• Collage of early renditions of Valley fever billboard artwork for Phoenix awareness campaign“Billboards, Magazine Article Raise Profile for Valley Fever Awareness in March” | (DOM News) February 8, 2019
    TUCSON, Ariz. – Public awareness of respiratory risks for Valley fever infection gets a boost this spring with a billboard campaign in Phoenix and a Tucson Lifestyle article. Look for the billboards after March 4 on I-10 between Elliot and Guadalupe Roads and the AZ-101/AZ-202 Loop interchange. The article serves as the March “In Health” feature and puts the spotlight on Drs. John Galgiani and Fariba Donovan's efforts to train physicians on new clinical guidance protocols…
     
  • Fungal spore from Coccidioides immitis (Courtesy: CDC)“Rise in potentially deadly Valley Fever documented in San Luis Obispo County” | (KSBY-6 News) Posted Feb. 8, 2019
    SAN LUIS OBISPO, Calif. – It can last for years after diagnosed. Valley fever, a fungus found in the soil, is contracted by breathing in spores kicked up into the air. Documented cases across the Golden State rose 11 percent in 2018 with nearly 8,200 cases, according to a report released by CDPH last week. In San Luis Obispo County, 2018 saw 460 cases diagnosed, a 450 percent increase from the 102 cases in 2010. Meanwhile, Kern County has the highest number of diagnosed in the state with more than 3,000 cases…
     
  • Woman and boy cuddling a dog from The Bakersfield Californian“Among the hidden victims of valley fever: domesticated dogs” | (Bakersfield.com/The Bakersfield Californian) Posted Feb. 2, 2019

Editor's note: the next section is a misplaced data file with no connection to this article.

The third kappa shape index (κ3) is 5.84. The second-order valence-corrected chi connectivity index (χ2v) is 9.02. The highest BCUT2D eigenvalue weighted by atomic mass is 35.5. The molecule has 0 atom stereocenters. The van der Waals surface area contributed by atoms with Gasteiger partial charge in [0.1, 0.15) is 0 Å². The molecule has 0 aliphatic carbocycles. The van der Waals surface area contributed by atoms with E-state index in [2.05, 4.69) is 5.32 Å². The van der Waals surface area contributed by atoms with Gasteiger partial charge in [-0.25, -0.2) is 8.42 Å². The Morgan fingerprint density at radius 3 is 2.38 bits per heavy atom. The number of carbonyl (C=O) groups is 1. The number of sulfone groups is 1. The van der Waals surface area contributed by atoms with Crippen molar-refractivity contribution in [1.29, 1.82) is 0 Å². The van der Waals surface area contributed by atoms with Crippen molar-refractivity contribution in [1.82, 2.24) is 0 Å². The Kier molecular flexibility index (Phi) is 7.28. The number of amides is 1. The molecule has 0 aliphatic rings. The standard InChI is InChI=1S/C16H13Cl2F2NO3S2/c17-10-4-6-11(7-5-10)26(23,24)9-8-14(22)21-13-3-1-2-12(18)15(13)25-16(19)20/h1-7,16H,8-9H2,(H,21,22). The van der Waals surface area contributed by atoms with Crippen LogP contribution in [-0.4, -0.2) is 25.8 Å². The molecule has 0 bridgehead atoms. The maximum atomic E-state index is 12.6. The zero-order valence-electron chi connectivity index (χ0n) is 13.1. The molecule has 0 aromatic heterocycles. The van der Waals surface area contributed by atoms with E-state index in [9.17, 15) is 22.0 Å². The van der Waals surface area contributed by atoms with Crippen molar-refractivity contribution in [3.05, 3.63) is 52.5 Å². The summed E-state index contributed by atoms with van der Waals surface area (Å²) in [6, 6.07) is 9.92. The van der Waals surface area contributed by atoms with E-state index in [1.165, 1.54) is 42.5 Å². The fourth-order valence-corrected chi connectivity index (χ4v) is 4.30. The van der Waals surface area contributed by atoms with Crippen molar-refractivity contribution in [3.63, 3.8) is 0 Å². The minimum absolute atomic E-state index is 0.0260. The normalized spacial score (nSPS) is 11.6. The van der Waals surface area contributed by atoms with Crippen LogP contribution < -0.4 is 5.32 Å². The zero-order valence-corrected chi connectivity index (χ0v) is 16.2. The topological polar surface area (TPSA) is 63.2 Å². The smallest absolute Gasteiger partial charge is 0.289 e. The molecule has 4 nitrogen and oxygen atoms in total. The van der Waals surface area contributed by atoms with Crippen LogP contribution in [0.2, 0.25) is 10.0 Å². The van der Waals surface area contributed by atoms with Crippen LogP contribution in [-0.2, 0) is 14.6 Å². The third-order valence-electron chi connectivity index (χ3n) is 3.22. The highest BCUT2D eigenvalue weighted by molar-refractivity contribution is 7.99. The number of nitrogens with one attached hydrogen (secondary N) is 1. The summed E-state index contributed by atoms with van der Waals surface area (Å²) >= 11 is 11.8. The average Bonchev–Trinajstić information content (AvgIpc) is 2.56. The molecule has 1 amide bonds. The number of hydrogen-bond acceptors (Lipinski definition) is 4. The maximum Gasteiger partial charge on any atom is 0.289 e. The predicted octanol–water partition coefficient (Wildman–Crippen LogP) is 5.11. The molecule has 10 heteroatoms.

BAKERSFIELD, Calif. – Valley fever infects thousands of people in Kern County each year, but thousands of other cases could be flying under the radar. Animals, too, can contract the respiratory disease, but the problem remains largely unstudied in Bakersfield, despite the region's status as one of the hottest Valley fever regions in the country. “There is no good information about how many animals get valley fever,” said veterinarian Lisa Shubitz, a research scientist at the University of Arizona Valley Fever Center for Excellence. “It’s not reported…”

ALSO SEE:
“New UA/Banner Health Valley Fever Clinical Guidance Designed to Avert Diagnoses Delays” | Posted Oct. 8, 2018
“Patient-Ordered Tests Indicate Valley Fever Uptick in State, UA Infectious Diseases Specialist Says” | Posted June 12, 2018
“National Institutes of Health Awards $4.8 Million to UA Valley Fever Center for Excellence to Develop Vaccine” | Posted Aug. 24, 2017
“UA Researchers Land $2.27M Grant to Study Genetic Basis for Why Some Don’t Get Valley Fever, Some Die of It” | Posted April 8, 2017

Release Date: 
03/08/2019 - 5:30pm